He describes his designs as “a bit Manufactum and a bit Labour and Wait, but not retro. It is contemporary because I think that cooking and eating are sensual activities and I want to use natural materials. He adds: “I wanted this range to have a sort of 20th-century soft minimalism to it. So it is not basic, it’s high quality but actually quite pared down and not gimmicky, it has features and benefits.”

There is also lighting and furniture, much of it inspired by everyday objects. Conran demonstrates the King Pin table with three central holes (like those in a bowling ball) that can be used to grab and pull the table up to dining height. “From coffee table to TV dinners”, he exclaims.

Then there is the adjustable Radius table based on a bicycle seat post – Conran is a keen cyclist and owns six Moulton bikes, a three-legged chair called Jake (after Rolf Harris’s Jake the Peg) and computer designs for a chair with legs, based on snooker cues, which can be deconstructed.

In the corner of a meeting room is the prototype of a “sound chair” that Conran is designing with one of his sons. He began his career as a roadie with the Clash and designed some of their album covers: “I studied industrial design but I graduated in rock and roll,” he says. The large Arne Jacobsen-style chair has been adapted to include speakers in the headrest.

He has two sons: Sam, 23, and Max, 17. “I made my sons each do a stint as chefs to really focus them on what work was about and both are made keen on cooking. Cooking and music are the things we share together.:

Alongside design, cooking is a family affair – Conran’s stepmother, Caroline Herbert, was a kitchenware buyer and food writer, his father, Terence, launched a chain of restaurants while half-brother Tom is a restauranteur.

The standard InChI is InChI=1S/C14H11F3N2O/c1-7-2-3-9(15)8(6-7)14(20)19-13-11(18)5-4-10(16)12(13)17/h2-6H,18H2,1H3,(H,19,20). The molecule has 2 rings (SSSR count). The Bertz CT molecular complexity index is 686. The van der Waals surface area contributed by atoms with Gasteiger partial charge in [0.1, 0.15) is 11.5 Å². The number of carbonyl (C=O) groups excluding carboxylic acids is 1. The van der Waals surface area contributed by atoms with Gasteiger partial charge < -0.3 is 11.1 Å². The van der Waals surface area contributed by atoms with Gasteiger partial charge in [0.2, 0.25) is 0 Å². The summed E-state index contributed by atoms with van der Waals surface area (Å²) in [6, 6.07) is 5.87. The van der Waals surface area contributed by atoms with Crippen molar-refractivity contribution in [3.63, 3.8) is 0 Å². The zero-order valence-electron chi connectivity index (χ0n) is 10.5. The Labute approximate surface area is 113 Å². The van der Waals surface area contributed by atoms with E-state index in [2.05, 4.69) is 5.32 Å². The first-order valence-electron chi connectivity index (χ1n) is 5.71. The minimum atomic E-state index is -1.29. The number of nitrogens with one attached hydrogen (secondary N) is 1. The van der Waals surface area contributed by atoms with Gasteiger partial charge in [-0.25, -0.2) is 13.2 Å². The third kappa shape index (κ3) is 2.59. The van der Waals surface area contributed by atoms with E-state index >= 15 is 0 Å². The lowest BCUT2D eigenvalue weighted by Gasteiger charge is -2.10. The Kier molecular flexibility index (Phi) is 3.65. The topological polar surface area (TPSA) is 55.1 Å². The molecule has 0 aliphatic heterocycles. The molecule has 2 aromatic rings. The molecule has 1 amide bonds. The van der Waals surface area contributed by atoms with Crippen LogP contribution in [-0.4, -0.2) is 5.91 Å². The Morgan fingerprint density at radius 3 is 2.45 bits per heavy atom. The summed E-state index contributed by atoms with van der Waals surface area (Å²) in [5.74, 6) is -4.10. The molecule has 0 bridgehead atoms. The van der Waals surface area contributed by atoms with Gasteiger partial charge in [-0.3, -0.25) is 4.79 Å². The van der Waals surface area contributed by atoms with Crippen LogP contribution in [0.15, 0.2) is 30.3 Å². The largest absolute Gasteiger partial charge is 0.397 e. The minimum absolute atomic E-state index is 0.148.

Conran says that he wouldn’t dissuade his sons from a career in design but adds that he hadn’t always wanted to be a designer himself. “When I was a little boy Professor Branestawn was my hero. I did maths, chemistry and physics and anted to do engineering but dad said ‘oh no, you want to design’ so I studied industrial design [at Central St Martins].”

Although he has previously been reported as saying he left the Conran Group because he didn’t want to be known solely as the son of Terence, he is clearly close to his parents and his four siblings – he visits his mother every Sunday, cooks her lunch and carries out chores.

“It’s quite funny because my children are going through what I went through. I remember going for my first interview at art college and being all nervous, and then the first thing they said was ‘Don’t think you are going to walk in here just because you’re called Conran’. It was the last thing on my mind but it is fantastic being part of such an interesting family.

“My parents are very inspirational and I am proud to be a Conran if that doesn’t sound too cheesy.”

He is particularly proud of his brother Jasper, who is chairman of the Conran Shop. “What Jasper has done there is just fantastic,” he says, although he is keen to distinguish himself.

“I’m interested in the manufacturing and the engineering and the making of thins whereas Sophie [his half sister] and Jasper are more about form follows fashion. I am more form follows fabrication. Design is a spectrum and at one end you have fashion designers and at the other end you have got engineers with dirty finger nails and I’ve go a bit of bandwidth in that spectrum.”

Although clearly a Conran, Sebastian has carved out a successful niche in a cookware design, driven by an innate passion for cuisine.

You can take the boy out of the Conran Group but you can’t take the Conran out of the boy.